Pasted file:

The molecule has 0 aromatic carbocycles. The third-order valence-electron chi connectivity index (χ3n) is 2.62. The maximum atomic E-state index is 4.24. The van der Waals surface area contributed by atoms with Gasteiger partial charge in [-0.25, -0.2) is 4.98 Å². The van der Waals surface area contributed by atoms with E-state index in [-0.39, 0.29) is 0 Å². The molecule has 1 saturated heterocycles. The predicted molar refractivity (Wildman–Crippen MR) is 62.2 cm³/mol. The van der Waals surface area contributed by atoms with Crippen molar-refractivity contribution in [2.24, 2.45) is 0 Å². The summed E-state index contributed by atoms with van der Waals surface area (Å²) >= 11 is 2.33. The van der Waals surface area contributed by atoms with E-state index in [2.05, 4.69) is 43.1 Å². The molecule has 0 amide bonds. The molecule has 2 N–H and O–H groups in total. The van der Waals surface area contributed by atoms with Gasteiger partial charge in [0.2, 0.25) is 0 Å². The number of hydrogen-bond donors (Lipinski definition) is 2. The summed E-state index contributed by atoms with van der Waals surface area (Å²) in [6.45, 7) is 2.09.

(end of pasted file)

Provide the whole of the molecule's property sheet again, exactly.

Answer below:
The molecule has 0 aromatic carbocycles. The third-order valence-electron chi connectivity index (χ3n) is 2.62. The maximum atomic E-state index is 4.24. The van der Waals surface area contributed by atoms with Gasteiger partial charge in [-0.25, -0.2) is 4.98 Å². The van der Waals surface area contributed by atoms with E-state index in [-0.39, 0.29) is 0 Å². The molecule has 1 saturated heterocycles. The predicted molar refractivity (Wildman–Crippen MR) is 62.2 cm³/mol. The van der Waals surface area contributed by atoms with Crippen molar-refractivity contribution in [2.24, 2.45) is 0 Å². The summed E-state index contributed by atoms with van der Waals surface area (Å²) >= 11 is 2.33. The van der Waals surface area contributed by atoms with E-state index in [2.05, 4.69) is 43.1 Å². The molecule has 0 amide bonds. The molecule has 2 N–H and O–H groups in total. The van der Waals surface area contributed by atoms with Gasteiger partial charge in [0.2, 0.25) is 0 Å². The number of hydrogen-bond donors (Lipinski definition) is 2. The summed E-state index contributed by atoms with van der Waals surface area (Å²) in [6.45, 7) is 2.09.